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In Vivo Magnetic Resonance Imaging Evaluation of Porous Tantalum Interbody Fusion Devices in a Porcine Spinal Arthrodesis Model

Zhou, Zhiyu MD, PhD*,†,‡; Wei, Fuxin MD, PhD†,§; Huang, Sheng MD*,†; Gao, Manman MD*,†; Li, Haisheng MD, PhD*; Stødkilde-Jørgensen, Hans PhD*; Lind, Martin PhD*; Bünger, Cody PhD*; Zou, Xuenong MD, PhD*,†

Author Information
doi: 10.1097/BRS.0000000000001068
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Recently, there has been rising interest in the use of porous tantalum for spinal fusion because of its high porosity, high compressive strength, and elasticity resembling that of cancellous bone. All of these factors result in rapid osteointegration.1–3 Although porous tantalum trabecular metal has been successfully used as an anterior cervical and lumbar interbody fusion device,4–6 it is still associated with a certain rate of pseudoarthrosis and delayed union.1,7

To obtain optimal clinical outcome, it is essential to achieve fusion.8,9 The imaging techniques currently employed to assess spinal fusion include plain radiographs and computed tomography (CT) scans, including thin-section CT and multiplanar reconstruction CT. However, assessing bony fusion in the spine can be difficult, particularly when the material under investigation (i.e., porous tantalum) does not permit visualization of the formation of bridging trabeculae due to its dense radiopaque nature. To our knowledge, there is no consensus on the optimal technique for evaluating spinal fusion using porous tantalum implants. The radiographic technique is helpful only to the extent of determining graft location and the absence of extrusion; however, it is impossible to determine bony ingrowth or fusion with radiographs, due to the high density of tantalum. Because of the amount of artifact, CT scan is not the imaging modality of choice for tantalum spinal implants compared with titanium implants.10

Magnetic resonance imaging (MRI), which can aid in the identification of tiny lesions undetected by radiographs, has been increasingly used for assessment of spinal fusion.11–14 Although MRI is appealing, its utility in assessing spinal fusion remains unproven,15 especially when porous tantalum implants have been employed. The purpose of this study was to determine the performance of MRI in assessing spinal fusion in a porcine model, in which lumbar interbody fusion was carried out using porous tantalum implants.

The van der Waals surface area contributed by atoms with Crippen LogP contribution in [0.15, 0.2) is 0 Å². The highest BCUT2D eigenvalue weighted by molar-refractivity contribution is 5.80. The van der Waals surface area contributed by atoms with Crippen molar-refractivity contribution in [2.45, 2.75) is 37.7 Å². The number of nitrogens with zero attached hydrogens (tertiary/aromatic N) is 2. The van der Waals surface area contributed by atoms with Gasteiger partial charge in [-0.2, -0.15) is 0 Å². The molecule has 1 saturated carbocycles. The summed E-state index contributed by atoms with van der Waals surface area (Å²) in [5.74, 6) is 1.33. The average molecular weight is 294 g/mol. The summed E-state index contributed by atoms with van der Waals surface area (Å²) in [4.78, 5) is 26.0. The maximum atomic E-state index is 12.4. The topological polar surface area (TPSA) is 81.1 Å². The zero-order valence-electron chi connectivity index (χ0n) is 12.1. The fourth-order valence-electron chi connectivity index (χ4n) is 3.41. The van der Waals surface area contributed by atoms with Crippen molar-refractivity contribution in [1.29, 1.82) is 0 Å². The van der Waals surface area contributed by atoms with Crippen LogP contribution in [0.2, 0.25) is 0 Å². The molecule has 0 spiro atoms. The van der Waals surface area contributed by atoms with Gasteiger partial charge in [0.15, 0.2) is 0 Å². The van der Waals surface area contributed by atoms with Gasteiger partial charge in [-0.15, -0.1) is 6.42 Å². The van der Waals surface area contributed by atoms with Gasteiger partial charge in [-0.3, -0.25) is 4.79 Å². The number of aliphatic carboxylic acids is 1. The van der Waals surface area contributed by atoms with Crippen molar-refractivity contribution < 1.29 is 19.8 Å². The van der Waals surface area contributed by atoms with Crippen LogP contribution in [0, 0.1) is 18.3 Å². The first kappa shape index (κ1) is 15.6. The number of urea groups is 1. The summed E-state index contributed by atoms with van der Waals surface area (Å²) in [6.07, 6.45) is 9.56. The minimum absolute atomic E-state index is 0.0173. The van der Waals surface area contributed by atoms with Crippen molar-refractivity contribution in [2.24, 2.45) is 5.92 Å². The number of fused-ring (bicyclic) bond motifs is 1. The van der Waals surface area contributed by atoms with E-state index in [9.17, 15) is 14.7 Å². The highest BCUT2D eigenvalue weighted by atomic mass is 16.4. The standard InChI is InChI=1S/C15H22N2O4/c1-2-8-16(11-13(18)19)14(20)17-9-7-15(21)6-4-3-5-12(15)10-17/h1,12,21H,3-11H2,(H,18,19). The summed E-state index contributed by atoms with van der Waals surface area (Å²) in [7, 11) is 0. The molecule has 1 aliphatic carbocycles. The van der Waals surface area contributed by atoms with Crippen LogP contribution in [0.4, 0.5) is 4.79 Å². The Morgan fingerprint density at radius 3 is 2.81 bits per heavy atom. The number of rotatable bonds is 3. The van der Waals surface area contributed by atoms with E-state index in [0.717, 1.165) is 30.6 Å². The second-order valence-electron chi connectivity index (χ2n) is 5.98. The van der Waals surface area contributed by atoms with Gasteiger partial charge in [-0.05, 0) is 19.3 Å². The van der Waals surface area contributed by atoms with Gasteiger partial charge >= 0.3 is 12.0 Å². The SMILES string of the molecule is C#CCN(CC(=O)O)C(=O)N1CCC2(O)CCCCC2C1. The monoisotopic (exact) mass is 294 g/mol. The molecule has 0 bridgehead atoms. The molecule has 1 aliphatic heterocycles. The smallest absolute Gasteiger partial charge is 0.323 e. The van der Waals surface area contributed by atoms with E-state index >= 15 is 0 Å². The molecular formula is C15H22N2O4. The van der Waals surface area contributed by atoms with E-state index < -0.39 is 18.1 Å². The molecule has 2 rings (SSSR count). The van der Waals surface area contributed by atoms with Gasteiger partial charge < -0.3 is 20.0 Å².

MATERIALS AND METHODS

Animal Model and Study Design

A total of twelve 12-week-old female Danish Landrace pigs from different litters, weighing about 50 kg, were chosen for this investigation. Each animal underwent a discontinuous 3-level anterior intervertebral lumbar arthrodesis at L2/3, L4/5, and L6/7 using porous tantalum trabecular metal interbody fusion devices (23 mm in width × 15 mm in depth × 11 mm in height; Trabecular Metal™, Zimmer) under general anesthesia. To facilitate the evaluation and comparison in the performance of different imaging techniques assessing spinal fusions, we tried to induce different fusion status at different levels by using 2 different fusion techniques and 2 different cages (PT-ring and PT-cage) on the basis of our previous studies.16,17 A detailed description of surgical procedures had been reported in our previous study.16 Briefly, bone graft was harvested from the right iliac crest with the pig placed in a prone position. The L2–3 intervertebral space was identified under fluoroscopic control before surgical intervention. The facet joints of the neighboring vertebrae at this level were exposed through a posterior midline incision and paraspinal intermuscular approach. Pedicle screws (5 mm in diameter × 30 mm in length, Diapason; Stryker® Spine, Cestas, France) were inserted into the vertebrae of L2 and L3 for fixation, followed by careful suturing of the incision in the back.